Psoriasis is a chronic skin condition that typically causes red, scaly patches on the skin. It is not contagious. While there is no cure, treatments are available to help ease your psoriasis symptoms.
Psoriasis occurs when there's too much inflammation in the skin. This causes rapid growth and shedding of skin cells, which build up into red and scaly patches. The patches can appear anywhere in the body but are most common in areas such as your scalp, elbows, knees, abdomen, groin or between the buttocks. It often shows as red, raised rashes with white or silver scales but the condition can also present itself in a different way.
There’s a lot you can do to ease some of the symptoms of psoriasis:
- regularly moisturising your skin
- reducing stress
- avoiding alcohol and smoking
- exposure to sunlight (taking care to protect your skin from sunburn)
Ointments and creams can help too.
Types of psoriasis medicines
Different types of medicines can be put on your skin to ease psoriasis. The aim is to reduce the inflammation. Common skin medications include:
- tar preparations
- corticosteroids (a type of steroid) creams and ointments
- calcipotriol (similar to vitamin D) creams and ointments
You may be given just one medication or a mix depending on which parts of the body are affected.
If you use skin medications and your psoriasis still bothers you, you might be prescribed oral medicines. These medicines work on the immune system from the inside to reduce the inflammation.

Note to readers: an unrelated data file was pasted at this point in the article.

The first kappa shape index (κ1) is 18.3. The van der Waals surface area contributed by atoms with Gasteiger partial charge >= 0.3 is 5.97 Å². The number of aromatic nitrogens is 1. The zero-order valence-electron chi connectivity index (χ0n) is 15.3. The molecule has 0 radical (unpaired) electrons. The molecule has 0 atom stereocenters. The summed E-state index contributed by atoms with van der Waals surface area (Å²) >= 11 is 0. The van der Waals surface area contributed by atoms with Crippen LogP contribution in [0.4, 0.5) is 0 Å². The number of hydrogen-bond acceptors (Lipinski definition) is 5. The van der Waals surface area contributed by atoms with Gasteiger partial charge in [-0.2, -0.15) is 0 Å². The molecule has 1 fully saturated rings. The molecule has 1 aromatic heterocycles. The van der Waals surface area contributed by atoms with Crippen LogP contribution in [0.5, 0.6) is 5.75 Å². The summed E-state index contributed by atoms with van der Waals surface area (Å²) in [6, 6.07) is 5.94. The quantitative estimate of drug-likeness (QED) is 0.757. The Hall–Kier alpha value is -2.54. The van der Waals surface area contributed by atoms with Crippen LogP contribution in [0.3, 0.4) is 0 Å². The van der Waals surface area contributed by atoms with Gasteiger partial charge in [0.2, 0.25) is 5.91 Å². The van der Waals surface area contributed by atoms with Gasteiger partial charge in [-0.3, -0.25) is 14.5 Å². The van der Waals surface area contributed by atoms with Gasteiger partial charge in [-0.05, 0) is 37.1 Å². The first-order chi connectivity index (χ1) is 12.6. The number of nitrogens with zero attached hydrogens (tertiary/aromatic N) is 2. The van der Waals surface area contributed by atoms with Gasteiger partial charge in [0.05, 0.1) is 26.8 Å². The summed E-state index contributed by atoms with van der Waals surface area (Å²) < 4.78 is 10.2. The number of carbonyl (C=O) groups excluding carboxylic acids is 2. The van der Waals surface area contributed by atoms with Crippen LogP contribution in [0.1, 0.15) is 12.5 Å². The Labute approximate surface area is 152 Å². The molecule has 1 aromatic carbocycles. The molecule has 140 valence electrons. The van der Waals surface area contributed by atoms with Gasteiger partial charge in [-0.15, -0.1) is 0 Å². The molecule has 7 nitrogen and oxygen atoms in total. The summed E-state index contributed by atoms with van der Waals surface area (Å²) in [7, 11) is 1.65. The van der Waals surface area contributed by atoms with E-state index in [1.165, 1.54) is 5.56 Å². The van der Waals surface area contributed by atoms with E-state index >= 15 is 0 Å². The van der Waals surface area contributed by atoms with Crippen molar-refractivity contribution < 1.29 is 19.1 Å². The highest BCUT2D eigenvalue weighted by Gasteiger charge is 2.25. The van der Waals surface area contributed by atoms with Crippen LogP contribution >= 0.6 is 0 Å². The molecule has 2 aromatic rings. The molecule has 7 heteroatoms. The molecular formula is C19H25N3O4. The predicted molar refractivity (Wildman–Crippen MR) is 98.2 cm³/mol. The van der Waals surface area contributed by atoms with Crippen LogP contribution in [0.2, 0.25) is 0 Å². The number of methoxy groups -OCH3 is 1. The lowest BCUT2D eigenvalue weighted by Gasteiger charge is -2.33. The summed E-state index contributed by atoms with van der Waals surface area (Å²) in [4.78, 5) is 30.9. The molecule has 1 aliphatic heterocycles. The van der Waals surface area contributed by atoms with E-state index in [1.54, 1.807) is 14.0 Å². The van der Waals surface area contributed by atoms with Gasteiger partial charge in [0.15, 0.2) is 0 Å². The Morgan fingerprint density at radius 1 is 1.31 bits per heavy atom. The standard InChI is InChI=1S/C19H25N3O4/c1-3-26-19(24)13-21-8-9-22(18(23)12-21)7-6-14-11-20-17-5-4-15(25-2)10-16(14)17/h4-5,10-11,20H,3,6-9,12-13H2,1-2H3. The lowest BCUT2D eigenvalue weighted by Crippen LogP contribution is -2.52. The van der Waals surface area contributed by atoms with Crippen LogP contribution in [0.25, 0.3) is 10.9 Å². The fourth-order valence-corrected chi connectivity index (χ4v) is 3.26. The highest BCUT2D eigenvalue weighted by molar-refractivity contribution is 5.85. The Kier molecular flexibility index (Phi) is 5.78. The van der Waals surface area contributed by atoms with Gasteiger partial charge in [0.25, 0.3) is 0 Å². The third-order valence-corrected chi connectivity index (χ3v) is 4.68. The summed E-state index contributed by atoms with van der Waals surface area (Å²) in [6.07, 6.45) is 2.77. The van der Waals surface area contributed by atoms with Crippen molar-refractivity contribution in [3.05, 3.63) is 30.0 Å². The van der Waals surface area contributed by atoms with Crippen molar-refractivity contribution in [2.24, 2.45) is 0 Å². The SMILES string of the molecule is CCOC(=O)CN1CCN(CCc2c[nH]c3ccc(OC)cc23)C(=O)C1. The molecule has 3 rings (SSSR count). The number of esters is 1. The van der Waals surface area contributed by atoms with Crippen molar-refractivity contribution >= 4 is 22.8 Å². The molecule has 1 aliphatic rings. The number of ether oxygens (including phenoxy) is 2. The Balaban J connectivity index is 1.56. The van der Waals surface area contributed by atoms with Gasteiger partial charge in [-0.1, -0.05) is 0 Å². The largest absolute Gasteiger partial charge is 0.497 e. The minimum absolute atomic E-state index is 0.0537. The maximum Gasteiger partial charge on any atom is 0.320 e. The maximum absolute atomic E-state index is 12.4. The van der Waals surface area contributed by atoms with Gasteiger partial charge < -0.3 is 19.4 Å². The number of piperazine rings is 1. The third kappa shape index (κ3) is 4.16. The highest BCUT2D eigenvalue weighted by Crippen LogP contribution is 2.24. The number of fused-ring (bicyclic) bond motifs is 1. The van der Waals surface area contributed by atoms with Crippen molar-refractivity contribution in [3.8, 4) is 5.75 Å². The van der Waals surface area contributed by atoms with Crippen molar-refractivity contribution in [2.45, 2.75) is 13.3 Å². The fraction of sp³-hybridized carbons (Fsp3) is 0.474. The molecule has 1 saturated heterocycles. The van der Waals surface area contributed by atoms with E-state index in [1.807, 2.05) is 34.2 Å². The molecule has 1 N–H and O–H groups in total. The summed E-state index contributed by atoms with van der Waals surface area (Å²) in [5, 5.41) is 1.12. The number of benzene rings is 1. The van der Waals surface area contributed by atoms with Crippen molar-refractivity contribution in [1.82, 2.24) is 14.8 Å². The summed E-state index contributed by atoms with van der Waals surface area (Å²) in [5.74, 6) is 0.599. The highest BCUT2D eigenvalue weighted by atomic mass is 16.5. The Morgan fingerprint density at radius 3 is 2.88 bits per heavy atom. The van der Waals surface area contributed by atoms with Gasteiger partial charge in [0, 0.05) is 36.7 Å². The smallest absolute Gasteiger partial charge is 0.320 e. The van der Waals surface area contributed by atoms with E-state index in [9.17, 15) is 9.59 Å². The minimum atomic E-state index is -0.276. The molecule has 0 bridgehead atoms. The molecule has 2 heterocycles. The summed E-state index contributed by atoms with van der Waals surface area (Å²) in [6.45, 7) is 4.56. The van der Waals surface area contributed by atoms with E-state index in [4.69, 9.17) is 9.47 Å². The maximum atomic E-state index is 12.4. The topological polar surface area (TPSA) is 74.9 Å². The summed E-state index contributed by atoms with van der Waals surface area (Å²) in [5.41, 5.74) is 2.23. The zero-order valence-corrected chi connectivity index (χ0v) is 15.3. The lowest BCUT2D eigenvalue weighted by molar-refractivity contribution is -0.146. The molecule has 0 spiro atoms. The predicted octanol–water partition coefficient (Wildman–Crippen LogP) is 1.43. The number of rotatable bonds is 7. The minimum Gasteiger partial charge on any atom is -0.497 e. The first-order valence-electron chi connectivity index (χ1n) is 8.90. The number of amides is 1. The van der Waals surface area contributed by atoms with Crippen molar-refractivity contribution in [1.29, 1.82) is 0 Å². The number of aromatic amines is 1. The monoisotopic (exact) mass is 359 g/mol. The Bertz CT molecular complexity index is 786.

They include retinoid, immunosuppressant and biotherapy medicines that are generally prescribed by specialist doctors.
Your doctor may also suggest ultraviolet therapy that mimics the effect of sunlight.
Important information about psoriasis medication
All medicines can have side effects. Sometimes they are serious, but most of the time they are not. The main concerns with the psoriasis skin medicines are thinning of the skin, skin irritation and skin infections. Oral psoriasis medicines carry a higher risk of side effects.
Before taking any medicines, consider asking your doctor or pharmacist:
- what are the side effects of your psoriasis medicines?
- what are the benefits?
- what to do if you miss a dose
- what to do if you experience side effects
Talk to your doctor as soon as possible if you feel unwell when taking your medicines. Do not stop or change your medicines without talking to your doctor.
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Last reviewed: February 2018